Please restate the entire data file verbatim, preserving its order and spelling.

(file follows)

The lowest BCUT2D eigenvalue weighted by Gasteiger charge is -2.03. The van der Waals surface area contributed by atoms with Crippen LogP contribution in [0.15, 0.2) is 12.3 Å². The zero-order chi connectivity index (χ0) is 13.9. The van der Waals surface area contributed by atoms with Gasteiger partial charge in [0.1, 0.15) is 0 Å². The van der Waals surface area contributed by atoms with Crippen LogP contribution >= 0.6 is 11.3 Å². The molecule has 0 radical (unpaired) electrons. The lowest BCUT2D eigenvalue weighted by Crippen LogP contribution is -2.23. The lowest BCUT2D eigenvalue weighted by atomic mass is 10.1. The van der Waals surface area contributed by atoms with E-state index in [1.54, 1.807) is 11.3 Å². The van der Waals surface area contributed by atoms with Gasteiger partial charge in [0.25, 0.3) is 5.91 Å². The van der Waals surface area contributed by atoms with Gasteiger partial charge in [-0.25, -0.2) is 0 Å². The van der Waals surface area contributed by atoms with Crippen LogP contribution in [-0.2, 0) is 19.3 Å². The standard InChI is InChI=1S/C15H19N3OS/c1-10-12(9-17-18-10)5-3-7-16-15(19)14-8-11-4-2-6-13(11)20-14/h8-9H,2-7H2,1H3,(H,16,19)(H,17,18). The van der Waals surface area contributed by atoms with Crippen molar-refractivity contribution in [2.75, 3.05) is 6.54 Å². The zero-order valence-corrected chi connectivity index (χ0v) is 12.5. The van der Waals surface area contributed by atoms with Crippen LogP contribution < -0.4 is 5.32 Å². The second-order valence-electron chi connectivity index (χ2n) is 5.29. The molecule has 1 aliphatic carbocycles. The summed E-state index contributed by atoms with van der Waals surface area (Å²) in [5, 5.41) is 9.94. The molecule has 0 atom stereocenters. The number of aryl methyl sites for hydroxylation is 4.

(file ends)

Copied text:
The lowest BCUT2D eigenvalue weighted by Gasteiger charge is -2.03. The van der Waals surface area contributed by atoms with Crippen LogP contribution in [0.15, 0.2) is 12.3 Å². The zero-order chi connectivity index (χ0) is 13.9. The van der Waals surface area contributed by atoms with Gasteiger partial charge in [0.1, 0.15) is 0 Å². The van der Waals surface area contributed by atoms with Crippen LogP contribution >= 0.6 is 11.3 Å². The molecule has 0 radical (unpaired) electrons. The lowest BCUT2D eigenvalue weighted by Crippen LogP contribution is -2.23. The lowest BCUT2D eigenvalue weighted by atomic mass is 10.1. The van der Waals surface area contributed by atoms with E-state index in [1.54, 1.807) is 11.3 Å². The van der Waals surface area contributed by atoms with Gasteiger partial charge in [0.25, 0.3) is 5.91 Å². The van der Waals surface area contributed by atoms with Gasteiger partial charge in [-0.25, -0.2) is 0 Å². The van der Waals surface area contributed by atoms with Crippen LogP contribution in [-0.2, 0) is 19.3 Å². The standard InChI is InChI=1S/C15H19N3OS/c1-10-12(9-17-18-10)5-3-7-16-15(19)14-8-11-4-2-6-13(11)20-14/h8-9H,2-7H2,1H3,(H,16,19)(H,17,18). The van der Waals surface area contributed by atoms with Crippen molar-refractivity contribution in [2.75, 3.05) is 6.54 Å². The zero-order valence-corrected chi connectivity index (χ0v) is 12.5. The van der Waals surface area contributed by atoms with Crippen LogP contribution < -0.4 is 5.32 Å². The second-order valence-electron chi connectivity index (χ2n) is 5.29. The molecule has 1 aliphatic carbocycles. The summed E-state index contributed by atoms with van der Waals surface area (Å²) in [5, 5.41) is 9.94. The molecule has 0 atom stereocenters. The number of aryl methyl sites for hydroxylation is 4.